If you have multiple loan offers, you can bring them out at the negotiating table. Tell lenders about the others you’re considering, and ask for a better offer. If you can get the lenders competing for your business, you might be able to score a good deal.

3. Look into a no-closing-cost refinance

No-closing-cost refinancing is an option for borrowers who don’t want to pay cash upfront when refinancing their mortgage. With this type of refinance, you can skip the fees at closing — for a price. Lenders typically recoup their closing costs through a higher interest rate or an increased principal. That means borrowers may end up paying more over the life of the loan, even if they save money at the start.  

4. Stay with your current mortgage lender

If you’re planning to refinance your mortgage, one of the best lenders to work with could be your current one. Your mortgage lender already has plenty of information about you and your home. As a result, you might be able to skip certain services ⁠— like getting a title search done ⁠— or the lender may offer a loyalty discount to keep your business.

5. Improve your credit

Your credit score plays a significant role in determining the cost of refinancing a loan. In particular, your score affects the long-term cost of refinancing because it influences the interest rate that your lender will charge. Generally, the higher your credit score, the lower the interest rate on your new mortgage ⁠— which could save you thousands of dollars in interest over time.

If your credit is less than stellar, take steps to boost your score. You can work toward paying down your existing loan balances and avoid opening new lines of credit. And of course, one of the best ways to build credit is to consistently pay your bills on time.

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Are You Ready To Refinance Your Mortgage?

If you’re wondering whether you’re ready to refinance, think about your goals for refinancing and evaluate your current situation.

Refinancing can be a good idea when:

  • Market interest rates have dropped. You can save money on your mortgage if you refinance to a lower interest rate.
  • You expect to stay in the home for a long time. A key part of calculating your savings is determining the break-even point, which is when the money saved from refinancing equals the closing costs you paid. If you plan to own the home for longer than that, then you’re saving money.
  • The value of your home has increased. If your home’s appraised value has grown since you took out your original mortgage, then you’ll have more equity to work with if you want to do a cash-out refinance or get rid of PMI.
  • Your credit has improved. A higher credit score can help you get a better interest rate, which saves you more money in the long term.
  • You have more income. If you got a new job or received a raise and can afford to make higher monthly payments, then you could consider refinancing to a shorter term and paying off your loan faster.

Refinancing might not be a good idea when:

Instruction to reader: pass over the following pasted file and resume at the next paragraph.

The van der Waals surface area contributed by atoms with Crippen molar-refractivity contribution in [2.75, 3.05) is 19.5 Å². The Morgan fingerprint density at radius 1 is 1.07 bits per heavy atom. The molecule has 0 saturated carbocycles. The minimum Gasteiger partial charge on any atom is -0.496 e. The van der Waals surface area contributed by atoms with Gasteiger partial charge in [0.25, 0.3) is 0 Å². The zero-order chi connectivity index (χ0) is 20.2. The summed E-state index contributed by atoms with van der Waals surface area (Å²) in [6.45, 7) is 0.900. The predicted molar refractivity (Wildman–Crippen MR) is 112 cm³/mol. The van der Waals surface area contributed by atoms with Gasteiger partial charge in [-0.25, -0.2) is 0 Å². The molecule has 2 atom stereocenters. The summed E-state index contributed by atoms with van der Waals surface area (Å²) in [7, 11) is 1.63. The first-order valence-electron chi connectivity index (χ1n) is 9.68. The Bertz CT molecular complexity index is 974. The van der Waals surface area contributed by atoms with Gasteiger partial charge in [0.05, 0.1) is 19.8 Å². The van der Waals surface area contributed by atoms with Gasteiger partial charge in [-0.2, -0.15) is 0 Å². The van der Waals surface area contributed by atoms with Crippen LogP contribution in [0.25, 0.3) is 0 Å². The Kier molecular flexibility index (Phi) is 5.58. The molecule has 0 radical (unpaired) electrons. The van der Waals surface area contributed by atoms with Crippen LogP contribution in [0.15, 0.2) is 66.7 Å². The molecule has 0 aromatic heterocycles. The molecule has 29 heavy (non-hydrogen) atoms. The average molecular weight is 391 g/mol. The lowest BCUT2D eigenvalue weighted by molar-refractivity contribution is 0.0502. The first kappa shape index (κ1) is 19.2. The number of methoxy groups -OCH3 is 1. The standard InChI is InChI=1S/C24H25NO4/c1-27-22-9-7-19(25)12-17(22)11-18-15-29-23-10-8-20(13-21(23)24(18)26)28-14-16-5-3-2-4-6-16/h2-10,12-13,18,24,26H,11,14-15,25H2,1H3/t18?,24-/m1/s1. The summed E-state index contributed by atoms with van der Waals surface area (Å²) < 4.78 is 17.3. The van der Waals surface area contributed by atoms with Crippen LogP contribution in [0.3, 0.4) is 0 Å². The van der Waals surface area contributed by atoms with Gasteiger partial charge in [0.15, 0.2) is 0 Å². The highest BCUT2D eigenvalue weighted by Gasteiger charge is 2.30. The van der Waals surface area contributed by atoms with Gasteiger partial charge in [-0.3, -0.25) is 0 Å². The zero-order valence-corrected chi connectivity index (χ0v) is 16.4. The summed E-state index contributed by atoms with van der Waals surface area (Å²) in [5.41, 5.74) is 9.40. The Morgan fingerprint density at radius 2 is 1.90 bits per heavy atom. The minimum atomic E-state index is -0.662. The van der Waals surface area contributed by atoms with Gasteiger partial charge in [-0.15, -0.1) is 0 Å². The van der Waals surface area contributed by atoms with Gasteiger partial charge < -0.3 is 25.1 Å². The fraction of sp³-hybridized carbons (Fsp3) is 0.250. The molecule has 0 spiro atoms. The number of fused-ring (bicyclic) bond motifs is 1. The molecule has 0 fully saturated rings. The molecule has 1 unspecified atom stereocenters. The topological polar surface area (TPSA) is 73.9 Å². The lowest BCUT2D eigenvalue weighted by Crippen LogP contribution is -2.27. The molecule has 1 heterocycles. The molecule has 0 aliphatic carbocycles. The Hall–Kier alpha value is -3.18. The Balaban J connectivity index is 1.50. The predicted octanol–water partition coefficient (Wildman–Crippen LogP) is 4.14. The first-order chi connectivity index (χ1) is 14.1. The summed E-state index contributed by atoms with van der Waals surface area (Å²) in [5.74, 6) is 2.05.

• Interest rates have jumped. Refinancing to a higher interest rate can mean paying far more in interest over the life of the mortgage.
  • You plan to move soon. If sell your home or refinance again before your break-even point, then you likely won’t be able to recoup the cost of refinancing.
  • Your credit score has dropped. A lower credit score can mean that you won’t qualify for the best interest rates.
  • Your home’s value has decreased. Your lender might not approve the refinance if your equity has dipped below a certain point. You could also be required to pay PMI.
  • Your mortgage has a prepayment penalty. Covering a prepayment penalty will affect how much you save with a refinance.
  • You can’t afford the new monthly payments. If you’re refinancing to shorten your loan term or increase the principal, you may end up financially crunched trying to make the higher monthly mortgage payments.

Andrew Spearing, a real estate agent and co-founder of Homevisor, a Boston-based real estate investment company, advises homeowners to do the math before making a decision.

“My biggest piece of advice for homeowners looking to refinance is to really know your numbers,” he says. “You might lower your monthly payment from $2,500 to $2,000, but if the refinance costs $12,000, it would take you two years just to break even. And that doesn’t even account for all the extra interest you’ll have to pay over the years if you refinance into a 30-year mortgage.”

Ultimately, you should do your research before refinancing. Understand your lender’s terms, the closing costs, and whether it’s worth refinancing in your situation.

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The Bottom Line on Mortgage Refinance Costs

Refinancing can help you lower your monthly housing expenses or save money on your mortgage. But make sure to understand all the costs involved with refinancing ⁠— and find out how you can reduce them. By doing so, you’ll have a stronger chance of achieving your financial goals with a refinance.